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Lao-Tzu viewpoints on Taoist Philosophy
Pages 4 (1004 words)
As you have asked me about the truth of "Taoist philosophy" so I have connected some ideas about religion that lead to self-cultivation and nourishing life with cosmological speculation and also with a political philosophy centered on the sage king which makes me believe that any striving for life, and still less life everlasting, would contradict the very point the text is trying to make…
Life and death form a part of the transformation processes, which constitute the Taoist world. Death, as much as life, belongs to the realm of "naturalness," that which is "so of itself".
Tao means literally possessing spiritual essences in one's body. So long as they remain in the body, death simply cannot happen which repositions the commentary from cosmology and religion to focus on Taoist practical philosophy.
In what sense can "naturalness" be said to complement "long life" Two separate claims need to be distinguished here. On the one hand, if the concept of naturalness is taken seriously, any attempt to prolong life by artificial means is doomed to failure and must be rejected. On the other hand, if careful steps are not taken to preserve life, the natural flow of things is also interrupted. The natural life span of an individual, given the cosmological underpinning of the commentary, is evidently determined by one's energy endowment. Individual differences notwithstanding, human beings have been given a proper "mandate" to prosper and live long while the energy could be in any form.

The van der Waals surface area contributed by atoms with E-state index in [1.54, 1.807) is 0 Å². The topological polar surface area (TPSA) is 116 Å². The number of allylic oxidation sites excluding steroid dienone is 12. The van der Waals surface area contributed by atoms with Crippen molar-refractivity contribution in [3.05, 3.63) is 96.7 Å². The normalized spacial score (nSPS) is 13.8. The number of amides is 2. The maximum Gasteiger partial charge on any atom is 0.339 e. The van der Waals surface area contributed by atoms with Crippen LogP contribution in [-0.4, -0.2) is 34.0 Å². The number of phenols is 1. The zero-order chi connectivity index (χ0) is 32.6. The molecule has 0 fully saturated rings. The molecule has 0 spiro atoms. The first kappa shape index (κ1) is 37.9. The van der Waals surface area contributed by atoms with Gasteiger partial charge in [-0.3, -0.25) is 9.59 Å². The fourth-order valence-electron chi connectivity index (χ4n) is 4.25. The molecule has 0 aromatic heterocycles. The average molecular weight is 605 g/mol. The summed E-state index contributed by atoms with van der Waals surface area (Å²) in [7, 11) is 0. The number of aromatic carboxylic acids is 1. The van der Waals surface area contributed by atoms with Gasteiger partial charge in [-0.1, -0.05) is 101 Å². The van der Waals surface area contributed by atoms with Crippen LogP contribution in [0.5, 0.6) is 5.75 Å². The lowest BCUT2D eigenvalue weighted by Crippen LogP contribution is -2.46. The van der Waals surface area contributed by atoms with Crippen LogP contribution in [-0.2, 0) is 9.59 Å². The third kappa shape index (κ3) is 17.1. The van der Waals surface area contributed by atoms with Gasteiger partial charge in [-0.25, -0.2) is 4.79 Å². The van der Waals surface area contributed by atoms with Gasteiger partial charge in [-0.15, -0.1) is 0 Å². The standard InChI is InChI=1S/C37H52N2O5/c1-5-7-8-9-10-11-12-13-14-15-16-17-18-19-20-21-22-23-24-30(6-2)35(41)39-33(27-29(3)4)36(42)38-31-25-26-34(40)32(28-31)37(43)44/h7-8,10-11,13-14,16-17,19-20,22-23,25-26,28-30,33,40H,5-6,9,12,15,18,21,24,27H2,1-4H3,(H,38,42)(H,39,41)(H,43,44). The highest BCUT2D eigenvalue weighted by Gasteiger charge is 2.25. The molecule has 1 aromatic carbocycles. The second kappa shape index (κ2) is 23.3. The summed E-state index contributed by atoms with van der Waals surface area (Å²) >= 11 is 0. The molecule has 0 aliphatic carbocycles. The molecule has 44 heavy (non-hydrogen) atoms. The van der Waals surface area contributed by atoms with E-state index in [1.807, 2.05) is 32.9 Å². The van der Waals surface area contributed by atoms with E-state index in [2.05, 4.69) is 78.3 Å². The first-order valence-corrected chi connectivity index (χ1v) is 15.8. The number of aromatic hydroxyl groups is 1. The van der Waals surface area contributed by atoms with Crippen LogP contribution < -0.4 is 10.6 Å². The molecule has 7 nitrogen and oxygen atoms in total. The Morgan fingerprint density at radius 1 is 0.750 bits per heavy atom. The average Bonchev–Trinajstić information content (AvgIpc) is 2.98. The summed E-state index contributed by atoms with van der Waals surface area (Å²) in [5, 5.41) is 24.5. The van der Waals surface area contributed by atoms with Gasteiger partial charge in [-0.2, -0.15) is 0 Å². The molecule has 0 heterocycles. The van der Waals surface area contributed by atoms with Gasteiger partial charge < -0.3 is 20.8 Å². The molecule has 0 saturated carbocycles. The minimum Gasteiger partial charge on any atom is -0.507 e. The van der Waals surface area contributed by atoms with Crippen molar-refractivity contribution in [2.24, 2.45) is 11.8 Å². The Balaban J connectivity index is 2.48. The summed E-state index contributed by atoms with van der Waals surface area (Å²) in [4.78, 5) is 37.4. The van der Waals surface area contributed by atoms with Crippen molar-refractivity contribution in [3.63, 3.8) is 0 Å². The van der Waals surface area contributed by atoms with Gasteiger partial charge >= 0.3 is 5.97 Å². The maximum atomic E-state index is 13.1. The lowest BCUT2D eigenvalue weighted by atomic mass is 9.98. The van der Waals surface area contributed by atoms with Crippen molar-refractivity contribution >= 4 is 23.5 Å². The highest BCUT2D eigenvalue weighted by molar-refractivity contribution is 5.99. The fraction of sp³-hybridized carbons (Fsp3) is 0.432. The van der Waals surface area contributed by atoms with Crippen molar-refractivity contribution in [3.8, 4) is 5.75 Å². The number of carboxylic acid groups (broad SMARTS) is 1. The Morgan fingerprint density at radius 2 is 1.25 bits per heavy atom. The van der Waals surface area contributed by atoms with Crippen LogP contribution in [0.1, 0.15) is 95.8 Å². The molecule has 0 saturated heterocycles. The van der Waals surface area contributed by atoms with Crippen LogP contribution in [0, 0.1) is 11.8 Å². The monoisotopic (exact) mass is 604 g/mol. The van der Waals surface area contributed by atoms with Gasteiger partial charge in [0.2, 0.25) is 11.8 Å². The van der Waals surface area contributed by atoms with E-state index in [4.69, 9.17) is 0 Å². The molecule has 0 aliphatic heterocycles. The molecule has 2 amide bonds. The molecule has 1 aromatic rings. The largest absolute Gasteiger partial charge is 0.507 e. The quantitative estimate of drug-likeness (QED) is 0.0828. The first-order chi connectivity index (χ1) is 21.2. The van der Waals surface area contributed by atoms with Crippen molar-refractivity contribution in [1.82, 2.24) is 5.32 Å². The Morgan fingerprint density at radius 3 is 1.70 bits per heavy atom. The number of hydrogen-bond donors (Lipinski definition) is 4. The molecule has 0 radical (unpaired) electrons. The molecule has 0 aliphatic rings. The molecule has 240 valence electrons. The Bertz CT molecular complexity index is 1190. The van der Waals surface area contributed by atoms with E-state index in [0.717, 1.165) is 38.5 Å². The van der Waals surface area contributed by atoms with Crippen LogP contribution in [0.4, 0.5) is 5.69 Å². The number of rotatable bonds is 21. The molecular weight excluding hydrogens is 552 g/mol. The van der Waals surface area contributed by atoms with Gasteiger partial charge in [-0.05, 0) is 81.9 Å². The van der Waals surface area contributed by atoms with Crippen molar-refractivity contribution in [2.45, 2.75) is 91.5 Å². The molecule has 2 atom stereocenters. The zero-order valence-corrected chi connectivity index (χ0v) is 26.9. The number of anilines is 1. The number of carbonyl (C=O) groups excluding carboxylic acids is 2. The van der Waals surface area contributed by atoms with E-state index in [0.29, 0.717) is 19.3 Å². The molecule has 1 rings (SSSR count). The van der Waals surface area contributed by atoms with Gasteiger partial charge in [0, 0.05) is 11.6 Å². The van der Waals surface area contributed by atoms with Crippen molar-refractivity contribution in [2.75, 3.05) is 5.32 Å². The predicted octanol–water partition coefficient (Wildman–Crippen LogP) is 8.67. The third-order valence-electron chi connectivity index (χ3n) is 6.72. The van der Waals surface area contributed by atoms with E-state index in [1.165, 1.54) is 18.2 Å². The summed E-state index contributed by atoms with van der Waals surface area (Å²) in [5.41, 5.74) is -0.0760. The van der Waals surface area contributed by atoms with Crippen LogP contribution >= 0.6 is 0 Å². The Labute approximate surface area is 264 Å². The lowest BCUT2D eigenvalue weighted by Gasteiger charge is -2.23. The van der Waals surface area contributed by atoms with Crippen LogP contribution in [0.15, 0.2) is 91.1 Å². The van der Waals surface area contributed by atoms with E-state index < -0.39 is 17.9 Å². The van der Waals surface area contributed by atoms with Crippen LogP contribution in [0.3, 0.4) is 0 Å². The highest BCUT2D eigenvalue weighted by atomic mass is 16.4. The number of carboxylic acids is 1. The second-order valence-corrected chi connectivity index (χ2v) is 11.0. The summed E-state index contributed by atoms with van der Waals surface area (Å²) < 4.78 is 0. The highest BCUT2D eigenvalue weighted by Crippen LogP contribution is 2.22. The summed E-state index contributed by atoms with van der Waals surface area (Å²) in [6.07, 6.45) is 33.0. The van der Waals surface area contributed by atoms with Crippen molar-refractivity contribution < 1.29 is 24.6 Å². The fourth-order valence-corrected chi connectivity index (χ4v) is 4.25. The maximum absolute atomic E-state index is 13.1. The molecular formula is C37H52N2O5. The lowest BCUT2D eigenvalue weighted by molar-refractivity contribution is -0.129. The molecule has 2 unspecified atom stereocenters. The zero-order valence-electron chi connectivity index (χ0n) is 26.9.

There are, however, obstacles, which may jeopardize one's natural longevity. If the body is destroyed, the "five spirits" disperse; if the body is harmed, the spirits hasten their departure. ...
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